Nearly half of American babies, and a third of those born in Pennsylvania, are born to mothers receiving Medicaid benefits, according to a study issued this week.
Those figures are higher than previous estimates, and demonstrates not only that the Medicaid program is the single largest payer of obstetric care in the U.S., but also confirms that most American newborns are born into some degree of poverty.
Medicaid is the state-operated health insurance program for the poor.
"Frankly, we've never had a really solid handle on the percentage of births covered by Medicaid," said Cynthia Pellegrini, senior vice president for public policy and government affairs at the March of Dimes, which teamed with researchers at George Washington University to carry out the study.
"It sounds like it ought to be a relatively straightforward thing to calculate, but it's not," she said, primarily because different states collect and report that data in different ways.
The report, published Tuesday, estimates that in 2010, 45,260 of the 138,532 births in Pennsylvania, or 32.7 percent, were to mothers receiving help from Medicaid.
That puts Pennsylvania on the lower end of the spectrum. The states with the highest Medicaid birth rates are Arkansas, Mississippi, Louisiana and Maine, as well as Washington, D.C.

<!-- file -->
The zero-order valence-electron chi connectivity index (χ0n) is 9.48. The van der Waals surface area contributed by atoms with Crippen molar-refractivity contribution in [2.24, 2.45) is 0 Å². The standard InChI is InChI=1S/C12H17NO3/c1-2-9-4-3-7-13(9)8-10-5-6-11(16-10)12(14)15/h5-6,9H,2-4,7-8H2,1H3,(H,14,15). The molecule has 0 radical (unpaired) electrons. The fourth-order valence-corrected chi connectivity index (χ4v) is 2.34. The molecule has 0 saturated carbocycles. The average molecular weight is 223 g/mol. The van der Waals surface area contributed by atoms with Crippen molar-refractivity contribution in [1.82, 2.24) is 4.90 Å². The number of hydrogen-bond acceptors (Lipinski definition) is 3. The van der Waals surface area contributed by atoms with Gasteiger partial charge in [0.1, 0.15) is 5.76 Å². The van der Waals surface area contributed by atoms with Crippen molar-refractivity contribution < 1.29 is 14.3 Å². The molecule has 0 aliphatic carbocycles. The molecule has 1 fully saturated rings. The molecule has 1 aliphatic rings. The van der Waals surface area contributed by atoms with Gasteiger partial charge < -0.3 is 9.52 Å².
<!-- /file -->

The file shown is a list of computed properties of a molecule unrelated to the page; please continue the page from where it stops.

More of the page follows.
While the 2010 Affordable Care Act will drive the expansion of Medicaid eligibility in some states (but not Pennsylvania) next year, Ms. Pellegrini said that expansion shouldn't result in more births being paid for by the program. That's because all states, prior to the enactment of the Affordable Care Act, had already expanded eligibility for pregnant women.
While the ACA would expand Medicaid eligibility to at least 133 percent of the federal poverty line among the states that accept federal money to pay for the extension, states already accept pregnant women into the Medicaid program if they make up to 185 percent of the poverty line.
And some states go beyond that threshold.
Where the Medicaid expansion under the ACA will help women of child-bearing age is before and after pregnancies -- women who do not qualify for Medicaid under its usual financial eligibility requirements, but are added to the program because they are pregnant, are dismissed from Medicaid 60 days after giving birth.
Those dismissals will be mitigated somewhat in the states that expand Medicaid eligibility, allowing women to keep their health care coverage longer.
The study was published in the most recent edition of Women's Health Issues, a publication of The Jacobs Institute of Women's Health at GWU.businessnews - health
Bill Toland: email@example.com or 412-263-2625.